Jason Stanley is a professor of Philosophy at Yale University and has spent the better part of a decade studying fascism and fascist propaganda. Together with Adam Westbrook and Japhet Weeks, he produced a short video (originally linked here; the YouTube version is above) for the New York Times, suitable for sharing, that delivers a simple, direct and powerful warning about what this country is undergoing under Donald Trump.
Stanley says the unmistakable signs of fascism are:
1) The creation of a mythical “racially pure” and patriarchal past to instill feelings of nostalgia in the masses; the assertion that as long as “he,” the “strongman” remains in power, all will be well, and that without “him” the whole system will collapse;
2) Turning groups against each other: Germans and Jews, Hindus and Muslims; citizens and foreigners; whites and blacks, etc.: “when you divide, it’s easier to control.”
3) Anti-intellectualism, and attacking the truth, because the truth is essential to a free democracy, and therefore anathema to the fascist. This, in turn, creates a “petri dish” for conspiracy theories, with the ultimate goal of devaluing the truth altogether.
This is not a “blog post” or a Twitter meme about “Fascism.” This is coming from someone who has studied the issue probably more closely than anyone you will ever meet.
From the video:
You might think I’m trying to frighten you by making these parallels.
And do you know what? I am.
My parents survived the Holocaust. And my grandmother, in her memoir, wrote about how Jews in Germany didn’t see the Nazi threat until it was too late.
“In 1937, we were still able to leave the country,”she wrote.
“We could still live in our homes. We could still worship in our temples. We were in a ghetto. But the majority of our people were still alive.”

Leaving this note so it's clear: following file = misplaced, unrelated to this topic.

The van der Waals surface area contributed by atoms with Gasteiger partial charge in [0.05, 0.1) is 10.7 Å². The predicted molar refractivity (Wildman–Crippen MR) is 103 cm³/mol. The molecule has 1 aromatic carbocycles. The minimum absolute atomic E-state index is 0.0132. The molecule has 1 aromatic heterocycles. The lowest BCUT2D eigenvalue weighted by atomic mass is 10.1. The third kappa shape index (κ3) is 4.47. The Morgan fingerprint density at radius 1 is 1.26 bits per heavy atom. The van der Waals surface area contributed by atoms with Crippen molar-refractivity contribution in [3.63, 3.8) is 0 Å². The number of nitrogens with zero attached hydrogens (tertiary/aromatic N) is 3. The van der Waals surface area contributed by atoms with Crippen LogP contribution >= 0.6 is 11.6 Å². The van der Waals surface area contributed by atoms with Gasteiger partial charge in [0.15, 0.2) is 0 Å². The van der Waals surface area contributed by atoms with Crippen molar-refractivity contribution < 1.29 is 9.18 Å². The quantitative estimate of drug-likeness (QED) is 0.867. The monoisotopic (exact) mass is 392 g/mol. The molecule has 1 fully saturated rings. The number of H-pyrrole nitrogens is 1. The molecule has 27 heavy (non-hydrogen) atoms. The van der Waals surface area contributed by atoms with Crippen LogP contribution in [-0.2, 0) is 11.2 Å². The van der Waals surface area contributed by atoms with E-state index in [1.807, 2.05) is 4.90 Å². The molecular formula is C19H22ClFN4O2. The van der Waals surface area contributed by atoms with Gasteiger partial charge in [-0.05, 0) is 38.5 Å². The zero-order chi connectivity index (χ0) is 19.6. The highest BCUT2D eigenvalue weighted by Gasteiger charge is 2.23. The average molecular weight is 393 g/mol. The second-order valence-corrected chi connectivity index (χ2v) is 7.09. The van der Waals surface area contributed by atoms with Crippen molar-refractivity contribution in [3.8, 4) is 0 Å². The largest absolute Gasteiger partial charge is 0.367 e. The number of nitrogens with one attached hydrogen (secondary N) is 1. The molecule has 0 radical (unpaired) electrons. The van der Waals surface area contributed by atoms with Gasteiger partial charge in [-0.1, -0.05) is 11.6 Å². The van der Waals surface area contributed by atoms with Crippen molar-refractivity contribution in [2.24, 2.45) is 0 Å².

I want you to be scared, because if you’re not worried about encroaching fascism in America, before long, it will start to feel normal.
And when that happens, we’re all in trouble.
Today we are witnessing the President of the United States deliberately attempting to distract from or divert blame for the horrific murder of a Washington Post journalist in order to curry favor, personal or otherwise, from the regime that killed him.
In the past year, we have seen the same behavior and excuses exhibited by this Administration towards the actions of other despotic and murderous regimes in North Korea, the Philippines, and of course, Russia.
And virtually no one with real power and influence is calling him on it. The shiny object du jour is Elizabeth Warren’s ancestry. Tomorrow it will be something else. Meanwhile, our Congress and Senate remain largely silent, as the same pattern repeats itself again and again: the same pretense of omnipotence, the same sowing of divisions, the same attacks on the truth, the same disrespect for our institutions, the same casual embrace of cruelty and violence.
It has begun to feel normal.
This is a Creative Commons article. The original version of this article appeared here.